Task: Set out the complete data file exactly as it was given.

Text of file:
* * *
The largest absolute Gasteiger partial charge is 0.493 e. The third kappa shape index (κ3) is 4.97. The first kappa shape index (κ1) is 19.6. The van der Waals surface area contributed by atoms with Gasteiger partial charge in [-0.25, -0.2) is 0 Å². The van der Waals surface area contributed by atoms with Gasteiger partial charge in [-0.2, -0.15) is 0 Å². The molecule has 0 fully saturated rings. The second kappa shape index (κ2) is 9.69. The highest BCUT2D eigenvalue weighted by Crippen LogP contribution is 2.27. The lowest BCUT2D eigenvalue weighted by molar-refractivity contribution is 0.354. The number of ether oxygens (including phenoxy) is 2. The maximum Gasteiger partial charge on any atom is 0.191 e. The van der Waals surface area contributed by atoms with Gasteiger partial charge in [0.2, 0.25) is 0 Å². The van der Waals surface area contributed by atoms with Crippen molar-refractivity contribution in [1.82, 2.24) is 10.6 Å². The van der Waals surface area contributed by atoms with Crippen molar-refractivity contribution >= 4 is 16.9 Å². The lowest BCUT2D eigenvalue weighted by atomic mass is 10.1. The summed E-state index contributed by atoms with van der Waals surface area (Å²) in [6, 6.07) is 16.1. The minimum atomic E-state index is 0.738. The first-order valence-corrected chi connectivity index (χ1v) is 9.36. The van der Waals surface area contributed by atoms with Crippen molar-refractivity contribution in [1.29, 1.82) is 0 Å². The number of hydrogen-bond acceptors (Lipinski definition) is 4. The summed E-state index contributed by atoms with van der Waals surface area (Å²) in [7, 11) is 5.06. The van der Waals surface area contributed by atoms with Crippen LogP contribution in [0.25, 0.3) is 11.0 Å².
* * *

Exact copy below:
The largest absolute Gasteiger partial charge is 0.493 e. The third kappa shape index (κ3) is 4.97. The first kappa shape index (κ1) is 19.6. The van der Waals surface area contributed by atoms with Gasteiger partial charge in [-0.25, -0.2) is 0 Å². The van der Waals surface area contributed by atoms with Gasteiger partial charge in [-0.2, -0.15) is 0 Å². The molecule has 0 fully saturated rings. The second kappa shape index (κ2) is 9.69. The highest BCUT2D eigenvalue weighted by Crippen LogP contribution is 2.27. The lowest BCUT2D eigenvalue weighted by molar-refractivity contribution is 0.354. The number of ether oxygens (including phenoxy) is 2. The maximum Gasteiger partial charge on any atom is 0.191 e. The van der Waals surface area contributed by atoms with Gasteiger partial charge in [0.2, 0.25) is 0 Å². The van der Waals surface area contributed by atoms with Crippen molar-refractivity contribution in [1.82, 2.24) is 10.6 Å². The van der Waals surface area contributed by atoms with Crippen molar-refractivity contribution >= 4 is 16.9 Å². The lowest BCUT2D eigenvalue weighted by atomic mass is 10.1. The summed E-state index contributed by atoms with van der Waals surface area (Å²) in [6, 6.07) is 16.1. The minimum atomic E-state index is 0.738. The first-order valence-corrected chi connectivity index (χ1v) is 9.36. The van der Waals surface area contributed by atoms with Crippen molar-refractivity contribution in [1.29, 1.82) is 0 Å². The number of hydrogen-bond acceptors (Lipinski definition) is 4. The summed E-state index contributed by atoms with van der Waals surface area (Å²) in [7, 11) is 5.06. The van der Waals surface area contributed by atoms with Crippen LogP contribution in [0.25, 0.3) is 11.0 Å².